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Getting Attention: Becky Johnson and Scott Renfer (pictured) are among the participants in the homeless sit-in, three of whom have been issued a temporary restraining order.

Nüz

Homeless Sleep-In

On Dec. 21, Ken Cole, executive director of the Homeless Services Center, read the 41 names of homeless people who died in the last year, more than double the number of deaths in 1999. Many of the deaths resulted from exposure.

According to the 2000 Homeless Census Survey, there are more than 1,200 homeless people but only 160 shelter spots in the city of Santa Cruz. One such shelter, the National Guard Armory near De Laveaga Park, can hold up to 100 people, but for various reasons, it is often not filled to capacity.

Perhaps that will change now that homeless people can wake up at 6am instead of 5am. "It sounds like such a small thing, but to the people that are using the armory, it is a huge improvement," Cole says.

The extra hour came after an agreement between the city and the armory's commander. The National Guard also requires that the HSC pay $325 a night for the use of the facility and that they hire a security officer and a janitorial service each of the 153 nights they occupy the space.

"It's painfully absurd when you look at what we have to do," says Cole. "We've gone out and looked at other facilities, but we can't find others as large that can be rented on a consistent basis. If we could get a bond measure passed, we could buy or rent a more suitable space."

According to Santa Cruz Mayor Tim Fitzmaurice, "The use of the armory is consistently less than the need. The space is comfortable but inconvenient. Some people are deterred ... by the time restrictions, the number of people sleeping in the same room, ... [and] the difficulty of sharing a small bathroom with dozens of others in the morning."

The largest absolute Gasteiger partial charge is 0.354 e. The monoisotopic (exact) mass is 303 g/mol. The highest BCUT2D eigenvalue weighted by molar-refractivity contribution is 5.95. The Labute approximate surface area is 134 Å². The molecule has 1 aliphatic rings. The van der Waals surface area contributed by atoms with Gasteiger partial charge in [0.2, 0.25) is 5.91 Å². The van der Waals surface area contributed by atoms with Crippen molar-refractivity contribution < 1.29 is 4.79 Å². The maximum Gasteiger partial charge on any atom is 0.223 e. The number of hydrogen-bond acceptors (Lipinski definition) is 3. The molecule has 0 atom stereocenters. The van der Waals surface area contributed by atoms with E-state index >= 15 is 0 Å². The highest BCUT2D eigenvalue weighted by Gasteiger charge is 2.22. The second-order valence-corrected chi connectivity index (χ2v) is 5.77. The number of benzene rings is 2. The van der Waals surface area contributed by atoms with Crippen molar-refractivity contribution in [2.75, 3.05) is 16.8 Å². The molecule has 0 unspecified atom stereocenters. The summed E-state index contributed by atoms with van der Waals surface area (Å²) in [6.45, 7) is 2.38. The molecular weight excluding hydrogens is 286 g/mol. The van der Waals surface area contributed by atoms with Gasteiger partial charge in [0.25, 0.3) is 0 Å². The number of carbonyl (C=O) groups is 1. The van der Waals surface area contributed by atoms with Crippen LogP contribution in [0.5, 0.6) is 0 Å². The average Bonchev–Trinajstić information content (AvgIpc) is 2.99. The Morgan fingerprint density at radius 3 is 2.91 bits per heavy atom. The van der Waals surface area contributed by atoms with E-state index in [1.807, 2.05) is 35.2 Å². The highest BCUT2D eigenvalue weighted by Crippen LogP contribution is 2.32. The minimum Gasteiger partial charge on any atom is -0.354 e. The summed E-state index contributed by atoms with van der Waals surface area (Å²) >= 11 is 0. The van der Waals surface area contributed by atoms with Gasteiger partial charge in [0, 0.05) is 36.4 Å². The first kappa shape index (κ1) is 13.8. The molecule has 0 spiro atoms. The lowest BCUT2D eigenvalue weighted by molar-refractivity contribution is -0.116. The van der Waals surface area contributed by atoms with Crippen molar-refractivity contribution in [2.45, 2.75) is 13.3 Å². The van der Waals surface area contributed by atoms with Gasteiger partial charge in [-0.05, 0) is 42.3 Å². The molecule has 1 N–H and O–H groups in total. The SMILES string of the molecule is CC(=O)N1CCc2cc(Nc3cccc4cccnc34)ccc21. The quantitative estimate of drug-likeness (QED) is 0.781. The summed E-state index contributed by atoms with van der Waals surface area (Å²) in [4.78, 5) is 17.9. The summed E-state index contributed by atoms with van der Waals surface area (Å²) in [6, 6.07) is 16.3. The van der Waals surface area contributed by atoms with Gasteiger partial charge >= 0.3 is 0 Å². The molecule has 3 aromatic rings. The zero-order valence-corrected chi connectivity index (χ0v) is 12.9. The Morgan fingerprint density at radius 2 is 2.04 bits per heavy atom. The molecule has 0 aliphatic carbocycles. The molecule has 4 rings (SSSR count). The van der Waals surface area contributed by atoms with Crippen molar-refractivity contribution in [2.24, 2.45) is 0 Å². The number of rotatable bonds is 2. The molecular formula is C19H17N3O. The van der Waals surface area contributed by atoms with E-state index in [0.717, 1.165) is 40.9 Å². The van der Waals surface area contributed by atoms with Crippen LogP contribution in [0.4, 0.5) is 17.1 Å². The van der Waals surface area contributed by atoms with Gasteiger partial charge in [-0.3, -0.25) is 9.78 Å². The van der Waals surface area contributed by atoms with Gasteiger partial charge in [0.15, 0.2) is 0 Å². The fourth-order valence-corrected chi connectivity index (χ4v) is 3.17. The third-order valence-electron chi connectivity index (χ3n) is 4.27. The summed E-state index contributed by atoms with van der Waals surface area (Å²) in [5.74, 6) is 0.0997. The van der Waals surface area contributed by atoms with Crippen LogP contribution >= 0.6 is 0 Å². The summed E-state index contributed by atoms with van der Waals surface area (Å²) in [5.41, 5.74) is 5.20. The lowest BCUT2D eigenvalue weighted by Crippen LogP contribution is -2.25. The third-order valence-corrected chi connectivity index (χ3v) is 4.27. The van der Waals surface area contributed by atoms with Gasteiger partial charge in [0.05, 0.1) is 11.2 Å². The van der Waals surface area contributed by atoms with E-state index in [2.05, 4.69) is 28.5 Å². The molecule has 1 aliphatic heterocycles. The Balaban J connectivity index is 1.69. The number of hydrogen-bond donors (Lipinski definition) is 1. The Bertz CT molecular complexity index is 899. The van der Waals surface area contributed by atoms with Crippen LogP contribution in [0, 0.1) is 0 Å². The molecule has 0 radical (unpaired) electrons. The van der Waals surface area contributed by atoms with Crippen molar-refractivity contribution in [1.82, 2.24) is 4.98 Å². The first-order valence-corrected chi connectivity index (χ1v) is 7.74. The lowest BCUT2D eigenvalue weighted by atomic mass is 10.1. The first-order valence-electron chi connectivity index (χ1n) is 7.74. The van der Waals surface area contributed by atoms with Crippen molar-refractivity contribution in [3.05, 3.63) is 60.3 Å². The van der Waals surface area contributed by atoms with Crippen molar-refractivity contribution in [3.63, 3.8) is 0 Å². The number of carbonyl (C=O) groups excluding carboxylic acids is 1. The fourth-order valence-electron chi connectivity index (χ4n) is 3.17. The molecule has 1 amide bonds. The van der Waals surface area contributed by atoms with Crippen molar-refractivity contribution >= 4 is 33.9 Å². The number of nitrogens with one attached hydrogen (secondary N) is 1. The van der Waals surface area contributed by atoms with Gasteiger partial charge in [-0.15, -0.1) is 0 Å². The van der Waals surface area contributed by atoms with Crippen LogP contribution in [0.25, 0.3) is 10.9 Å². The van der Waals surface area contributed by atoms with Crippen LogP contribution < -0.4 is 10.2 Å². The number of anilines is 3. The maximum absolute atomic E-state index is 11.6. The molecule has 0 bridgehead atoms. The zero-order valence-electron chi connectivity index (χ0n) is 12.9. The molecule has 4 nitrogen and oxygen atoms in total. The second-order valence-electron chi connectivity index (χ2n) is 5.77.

Meanwhile, the Homeless United for Friendship and Freedom-sponsored sit-in at the mayor's office has succeeded only in annoying city employees. On the 17th day of the anti-camping ordinance sit-in, three participants were served a temporary restraining order.

Homeless activists Robert Norse, Bernard Klitzner and Becky Johnson are not permitted to come within 50 yards of the city manager and City Council offices until their hearing on Jan. 10.

The order was filed by Anna Brooks, an administrative assistant who works in the reception area where the sit-in has been taking place since Dec. 4. In her declaration to the court, Brooks states that "[the protesters] are not content to simply be observed but wish to make their presence felt by engaging in a pattern of behavior which is intimidating, harassing and, for me personally, emotionally traumatic." According to Brooks, the protesters routinely speak loudly into tape recorders, give unwanted advice to city staff, monopolize the furniture, help themselves to office supplies and have even videotaped Brooks without her consent.

According to Fitzmaurice, the police have given no citations for camping this season so far. Other news on the homeless front is that the county is scheduled to receive a $2,595,254 HUD grant for local homeless services.

Get Off the Bus

Observant citizens may have noticed that campaign signs are still gracing the sides and interiors of city buses almost two months after we first learned what a chad is. Their continued presence has finally pushed Santa Cruz City Clerk Leslie Cook to call the transit district.